U.S. looks to energy companies for contingency plans if conflict with Russia disrupts energy supplies

The U.S. government has held talks with several international energy companies on contingency plans for supplying natural gas to Europe if conflict between Russia and Ukraine disrupts Russian supplies, two U.S. officials and two industry sources told Reuters on Friday.

The European Union depends on Russia for around a third of its gas supplies, and any interruptions to those supplies would exacerbate an energy crisis caused by a shortage of the fuel. Record power prices have driven up consumer energy bills as well as business costs and sparked protests in some countries.

State Department officials approached the companies to ask where additional supplies might come from if they were needed, two industry sources familiar with the discussions told Reuters, speaking on condition of anonymity due to the sensitivity of the matter.

The companies told the U.S. government officials that global gas supplies are tight and that there is little gas available to substitute large volumes from Russia, the industry sources said.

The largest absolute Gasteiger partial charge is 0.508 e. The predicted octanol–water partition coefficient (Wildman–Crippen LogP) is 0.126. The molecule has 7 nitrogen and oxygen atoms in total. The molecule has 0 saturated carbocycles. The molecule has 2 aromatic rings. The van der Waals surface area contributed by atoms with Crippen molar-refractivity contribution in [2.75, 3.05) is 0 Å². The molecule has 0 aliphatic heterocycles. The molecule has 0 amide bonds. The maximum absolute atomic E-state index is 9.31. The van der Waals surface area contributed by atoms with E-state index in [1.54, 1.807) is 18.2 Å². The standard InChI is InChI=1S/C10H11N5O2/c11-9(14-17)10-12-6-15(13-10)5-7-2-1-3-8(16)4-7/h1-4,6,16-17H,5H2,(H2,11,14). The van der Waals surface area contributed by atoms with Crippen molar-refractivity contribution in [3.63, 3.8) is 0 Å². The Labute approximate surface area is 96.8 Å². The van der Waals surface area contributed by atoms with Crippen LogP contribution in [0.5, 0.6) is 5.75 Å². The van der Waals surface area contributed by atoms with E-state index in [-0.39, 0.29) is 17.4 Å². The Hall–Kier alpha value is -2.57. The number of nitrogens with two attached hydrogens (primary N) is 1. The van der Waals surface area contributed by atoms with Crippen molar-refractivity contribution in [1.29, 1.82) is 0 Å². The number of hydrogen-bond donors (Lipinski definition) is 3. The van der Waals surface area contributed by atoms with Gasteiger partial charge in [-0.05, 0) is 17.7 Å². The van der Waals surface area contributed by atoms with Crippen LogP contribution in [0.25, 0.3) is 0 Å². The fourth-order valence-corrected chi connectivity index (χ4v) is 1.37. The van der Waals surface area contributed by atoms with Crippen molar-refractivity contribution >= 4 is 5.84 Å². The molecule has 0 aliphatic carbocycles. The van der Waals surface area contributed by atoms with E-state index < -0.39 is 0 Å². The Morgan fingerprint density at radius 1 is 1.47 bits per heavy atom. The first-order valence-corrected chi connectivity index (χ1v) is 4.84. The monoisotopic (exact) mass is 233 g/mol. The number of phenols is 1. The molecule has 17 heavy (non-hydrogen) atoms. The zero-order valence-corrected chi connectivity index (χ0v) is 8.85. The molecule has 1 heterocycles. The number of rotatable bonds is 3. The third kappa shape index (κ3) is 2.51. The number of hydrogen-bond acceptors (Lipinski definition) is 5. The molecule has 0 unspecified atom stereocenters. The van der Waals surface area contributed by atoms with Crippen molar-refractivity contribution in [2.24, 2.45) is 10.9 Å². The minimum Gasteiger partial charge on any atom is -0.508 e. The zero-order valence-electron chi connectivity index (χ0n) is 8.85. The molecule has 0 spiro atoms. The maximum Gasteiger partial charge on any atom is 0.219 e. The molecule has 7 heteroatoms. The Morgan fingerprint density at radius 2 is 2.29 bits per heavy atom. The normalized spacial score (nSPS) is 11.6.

The State Department's discussions with energy companies were led by senior advisor for energy security Amos Hochstein, a senior U.S. State Department official said, also speaking on condition of anonymity. The State Department did not ask the companies to increase output, the official added.

"We've discussed a range of contingencies and we've talked about all that we're doing with our nation state partners and allies," the source said.

"We've done this with the European Commission, but we've also done it with energy companies. It's accurate to say that we've spoken to them about our concerns and spoken to them about a range of contingencies, but there wasn't any sort of ask when it comes to production."

As well as asking companies what capacity they had to raise supplies, U.S. officials also asked whether companies had the capacity to increase exports and postpone field maintenance if necessary, the sources said.

It was unclear which companies U.S. officials contacted. A spokesperson for the U.S. National Security Council would not comment on U.S. discussions with energy companies, but confirmed contingency planning was underway.

"Assessing potential spillovers and exploring ways to reduce those spillovers is good governance and standard practice," the spokesperson said.

"Any details in this regard that make their way to the public only demonstrate the extensive detail and seriousness with which we are discussing and are prepared to impose significant measures with our allies and partners."

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